“Learn as much as you can. Don't be afraid to find out about other areas of the business so you can become a more complete person.”MP


Many colleges and universities offer a degree in publicity and marketing. Make sure the school you select has an internship program affiliated with music businesses, where they can place you to gain experience. “There is no substitute for actual experience. I would suggest that people get into some music company as an intern and learn as much as you can about the business. Even if it isn't the particular area you want, the more you know how publicity fits into promotion, marketing, sales, A&R, and all the other aspects that make up the big picture, the better you're going to be able to do your job.”—MP



“When I start drowning in the administrative side. It happens if you own your own business, but it is my least favorite task.”SM

“The only thing I don't like about my job, and fortunately it has never really been bad, is to chase people to get paid.”MP


“The thing I love the very most about what I do is that it is creative and hands-on.”SM

“This is not a 9 to 5 job; you put in a lot of hours and work weekends and holidays, so you've got to love what you do. I love listening to music. I love seeing people perform music, and I love to be around people that are creative. For me there is a real joy in starting out with someone at the beginning of their career, when they are virtually unknown. When that whole thing sort of takes off and happens, there is no feeling like it in the world.”MP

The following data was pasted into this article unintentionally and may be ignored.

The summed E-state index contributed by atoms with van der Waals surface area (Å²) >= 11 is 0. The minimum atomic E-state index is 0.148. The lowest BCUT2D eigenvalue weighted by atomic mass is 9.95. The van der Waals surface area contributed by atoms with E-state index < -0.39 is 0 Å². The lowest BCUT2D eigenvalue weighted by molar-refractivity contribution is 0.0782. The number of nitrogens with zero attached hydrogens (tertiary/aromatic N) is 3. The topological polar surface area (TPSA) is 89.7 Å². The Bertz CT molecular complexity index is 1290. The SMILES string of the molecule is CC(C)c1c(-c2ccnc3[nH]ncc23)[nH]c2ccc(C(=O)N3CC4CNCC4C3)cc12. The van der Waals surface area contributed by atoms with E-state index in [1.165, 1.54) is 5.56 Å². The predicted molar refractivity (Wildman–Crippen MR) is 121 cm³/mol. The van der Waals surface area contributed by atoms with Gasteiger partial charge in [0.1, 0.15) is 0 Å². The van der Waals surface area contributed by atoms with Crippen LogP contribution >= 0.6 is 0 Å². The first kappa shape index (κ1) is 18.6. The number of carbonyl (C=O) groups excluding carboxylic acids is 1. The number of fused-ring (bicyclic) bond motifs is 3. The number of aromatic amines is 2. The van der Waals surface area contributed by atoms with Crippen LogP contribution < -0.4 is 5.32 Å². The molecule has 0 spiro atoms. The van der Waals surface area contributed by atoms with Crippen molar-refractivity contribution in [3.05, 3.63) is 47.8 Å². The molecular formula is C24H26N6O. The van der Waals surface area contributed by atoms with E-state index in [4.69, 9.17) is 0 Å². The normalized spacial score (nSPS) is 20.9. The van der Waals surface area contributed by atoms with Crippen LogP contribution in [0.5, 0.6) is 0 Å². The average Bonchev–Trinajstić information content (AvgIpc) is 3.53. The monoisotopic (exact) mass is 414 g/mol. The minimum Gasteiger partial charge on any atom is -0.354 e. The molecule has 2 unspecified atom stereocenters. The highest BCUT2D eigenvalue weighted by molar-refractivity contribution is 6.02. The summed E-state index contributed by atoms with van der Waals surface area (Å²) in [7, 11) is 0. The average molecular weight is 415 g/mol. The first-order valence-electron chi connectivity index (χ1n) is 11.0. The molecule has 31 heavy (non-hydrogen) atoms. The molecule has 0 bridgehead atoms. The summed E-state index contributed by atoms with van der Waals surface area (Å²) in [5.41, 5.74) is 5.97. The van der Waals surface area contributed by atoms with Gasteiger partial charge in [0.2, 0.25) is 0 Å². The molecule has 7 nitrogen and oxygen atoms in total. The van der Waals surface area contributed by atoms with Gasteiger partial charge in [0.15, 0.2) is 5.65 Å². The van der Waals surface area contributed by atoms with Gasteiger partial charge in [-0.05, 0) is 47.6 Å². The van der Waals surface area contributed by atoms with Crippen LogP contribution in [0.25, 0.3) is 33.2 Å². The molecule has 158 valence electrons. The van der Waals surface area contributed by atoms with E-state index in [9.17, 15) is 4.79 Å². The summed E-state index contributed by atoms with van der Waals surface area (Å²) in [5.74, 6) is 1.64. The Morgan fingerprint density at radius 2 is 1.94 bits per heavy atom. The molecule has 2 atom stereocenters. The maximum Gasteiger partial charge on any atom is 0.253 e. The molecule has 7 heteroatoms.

With interests in music, acting, and writing, Los Angeles seemed an obvious destination for Sarah McMullen to seek her fame and fortune. “My cousin was already in L.A. working in the music business and she said, ‘Come out to the wealth of creative opportunities in California. You won't be alone. I'll help you.’” McMullen recently had graduated from the University of Texas at Austin with a degree in English and speech. She had postgraduate writing courses in creative, feature and non-fiction genres, and had done a brief stint at a Dallas advertising agency. She felt ready to take on the world. McMullen started out as an actress. She showcased in little theater productions, then graduated to spokesperson in a long-running television commercial series for a local nursing school, and finally appeared in an American Film Institute production. Eventually, she grew tired of the “struggling” part of being a “struggling actress.” When faced with the choice between waiting tables and a job offer at BMI, she chose the latter. As assistant to a department head, she faked her way through many of her duties. “I had no training in dictation, but I had been memorizing scripts for plays. So when my boss dictated letters, I would pretend to be writing it down in shorthand, but I would memorize them. Of course it didn't always work; I could never remember the important figures he gave me, but because I was a writer, his letters were always beautifully composed.” After a year on the job, her boss retired and McMullen became assistant to the directors of writer relations, where she learned about the business of songwriting and publishing. After three years at BMI, she was recommended for an assistant's job at Planet Records, which proved to be short-lived.